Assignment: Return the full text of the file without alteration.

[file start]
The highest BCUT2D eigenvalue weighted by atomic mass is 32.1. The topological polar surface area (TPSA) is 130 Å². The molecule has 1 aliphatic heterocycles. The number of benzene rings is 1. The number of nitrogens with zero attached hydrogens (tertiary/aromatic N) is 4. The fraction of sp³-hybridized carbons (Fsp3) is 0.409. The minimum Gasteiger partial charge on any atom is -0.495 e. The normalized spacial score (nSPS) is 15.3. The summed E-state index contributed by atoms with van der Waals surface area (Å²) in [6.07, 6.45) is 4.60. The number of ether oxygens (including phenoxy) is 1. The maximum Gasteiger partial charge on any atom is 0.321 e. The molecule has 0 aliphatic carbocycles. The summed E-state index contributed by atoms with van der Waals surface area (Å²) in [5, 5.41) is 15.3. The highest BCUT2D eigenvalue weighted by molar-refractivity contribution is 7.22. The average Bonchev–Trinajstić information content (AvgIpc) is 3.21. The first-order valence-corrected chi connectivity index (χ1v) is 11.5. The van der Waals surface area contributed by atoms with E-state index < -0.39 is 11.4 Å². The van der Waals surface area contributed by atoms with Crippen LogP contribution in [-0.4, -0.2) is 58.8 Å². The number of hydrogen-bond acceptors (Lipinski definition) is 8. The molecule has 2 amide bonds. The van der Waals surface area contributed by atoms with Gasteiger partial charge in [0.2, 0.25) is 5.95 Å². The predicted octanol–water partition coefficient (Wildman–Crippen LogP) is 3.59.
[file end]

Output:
The highest BCUT2D eigenvalue weighted by atomic mass is 32.1. The topological polar surface area (TPSA) is 130 Å². The molecule has 1 aliphatic heterocycles. The number of benzene rings is 1. The number of nitrogens with zero attached hydrogens (tertiary/aromatic N) is 4. The fraction of sp³-hybridized carbons (Fsp3) is 0.409. The minimum Gasteiger partial charge on any atom is -0.495 e. The normalized spacial score (nSPS) is 15.3. The summed E-state index contributed by atoms with van der Waals surface area (Å²) in [6.07, 6.45) is 4.60. The number of ether oxygens (including phenoxy) is 1. The maximum Gasteiger partial charge on any atom is 0.321 e. The molecule has 0 aliphatic carbocycles. The summed E-state index contributed by atoms with van der Waals surface area (Å²) in [5, 5.41) is 15.3. The highest BCUT2D eigenvalue weighted by molar-refractivity contribution is 7.22. The average Bonchev–Trinajstić information content (AvgIpc) is 3.21. The first-order valence-corrected chi connectivity index (χ1v) is 11.5. The van der Waals surface area contributed by atoms with E-state index < -0.39 is 11.4 Å². The van der Waals surface area contributed by atoms with Crippen LogP contribution in [-0.4, -0.2) is 58.8 Å². The number of hydrogen-bond acceptors (Lipinski definition) is 8. The molecule has 2 amide bonds. The van der Waals surface area contributed by atoms with Gasteiger partial charge in [0.2, 0.25) is 5.95 Å². The predicted octanol–water partition coefficient (Wildman–Crippen LogP) is 3.59.